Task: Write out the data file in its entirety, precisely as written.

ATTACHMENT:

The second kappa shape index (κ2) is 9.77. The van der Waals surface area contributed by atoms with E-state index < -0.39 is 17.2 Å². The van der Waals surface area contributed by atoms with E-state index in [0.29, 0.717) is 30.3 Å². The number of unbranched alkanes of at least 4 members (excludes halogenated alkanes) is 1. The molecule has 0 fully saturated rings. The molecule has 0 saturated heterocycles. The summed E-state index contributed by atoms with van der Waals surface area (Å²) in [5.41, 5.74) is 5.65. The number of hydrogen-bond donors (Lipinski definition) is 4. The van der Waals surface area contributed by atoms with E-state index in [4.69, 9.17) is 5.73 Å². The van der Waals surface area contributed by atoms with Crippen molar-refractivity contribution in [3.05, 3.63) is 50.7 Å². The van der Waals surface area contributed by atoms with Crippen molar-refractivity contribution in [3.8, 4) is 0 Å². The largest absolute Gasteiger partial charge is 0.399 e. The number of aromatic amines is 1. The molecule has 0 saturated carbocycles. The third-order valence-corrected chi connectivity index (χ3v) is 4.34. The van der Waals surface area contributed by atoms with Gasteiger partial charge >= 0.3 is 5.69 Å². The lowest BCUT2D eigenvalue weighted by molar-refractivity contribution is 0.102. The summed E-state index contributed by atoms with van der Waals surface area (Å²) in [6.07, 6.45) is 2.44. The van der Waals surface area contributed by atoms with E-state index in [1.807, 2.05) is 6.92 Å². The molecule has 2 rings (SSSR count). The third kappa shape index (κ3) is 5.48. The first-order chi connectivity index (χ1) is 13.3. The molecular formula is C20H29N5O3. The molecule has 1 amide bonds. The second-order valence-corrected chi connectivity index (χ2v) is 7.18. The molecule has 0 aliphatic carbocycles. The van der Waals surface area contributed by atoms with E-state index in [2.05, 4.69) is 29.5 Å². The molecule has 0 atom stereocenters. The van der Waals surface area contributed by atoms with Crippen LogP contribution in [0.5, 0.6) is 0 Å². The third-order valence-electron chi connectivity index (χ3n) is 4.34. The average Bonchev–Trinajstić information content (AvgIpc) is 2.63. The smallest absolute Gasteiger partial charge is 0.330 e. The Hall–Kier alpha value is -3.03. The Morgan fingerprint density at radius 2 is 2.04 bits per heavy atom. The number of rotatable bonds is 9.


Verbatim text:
The second kappa shape index (κ2) is 9.77. The van der Waals surface area contributed by atoms with E-state index < -0.39 is 17.2 Å². The van der Waals surface area contributed by atoms with E-state index in [0.29, 0.717) is 30.3 Å². The number of unbranched alkanes of at least 4 members (excludes halogenated alkanes) is 1. The molecule has 0 fully saturated rings. The molecule has 0 saturated heterocycles. The summed E-state index contributed by atoms with van der Waals surface area (Å²) in [5.41, 5.74) is 5.65. The number of hydrogen-bond donors (Lipinski definition) is 4. The van der Waals surface area contributed by atoms with E-state index in [4.69, 9.17) is 5.73 Å². The van der Waals surface area contributed by atoms with Crippen molar-refractivity contribution in [3.05, 3.63) is 50.7 Å². The van der Waals surface area contributed by atoms with Crippen molar-refractivity contribution in [3.8, 4) is 0 Å². The largest absolute Gasteiger partial charge is 0.399 e. The number of aromatic amines is 1. The molecule has 0 saturated carbocycles. The third-order valence-corrected chi connectivity index (χ3v) is 4.34. The van der Waals surface area contributed by atoms with Gasteiger partial charge >= 0.3 is 5.69 Å². The lowest BCUT2D eigenvalue weighted by molar-refractivity contribution is 0.102. The summed E-state index contributed by atoms with van der Waals surface area (Å²) in [6.07, 6.45) is 2.44. The van der Waals surface area contributed by atoms with E-state index in [1.807, 2.05) is 6.92 Å². The molecule has 2 rings (SSSR count). The third kappa shape index (κ3) is 5.48. The first-order chi connectivity index (χ1) is 13.3. The molecular formula is C20H29N5O3. The molecule has 1 amide bonds. The second-order valence-corrected chi connectivity index (χ2v) is 7.18. The molecule has 0 aliphatic carbocycles. The van der Waals surface area contributed by atoms with E-state index in [2.05, 4.69) is 29.5 Å². The molecule has 0 atom stereocenters. The van der Waals surface area contributed by atoms with Crippen LogP contribution in [0.5, 0.6) is 0 Å². The third-order valence-electron chi connectivity index (χ3n) is 4.34. The average Bonchev–Trinajstić information content (AvgIpc) is 2.63. The smallest absolute Gasteiger partial charge is 0.330 e. The Hall–Kier alpha value is -3.03. The Morgan fingerprint density at radius 2 is 2.04 bits per heavy atom. The number of rotatable bonds is 9.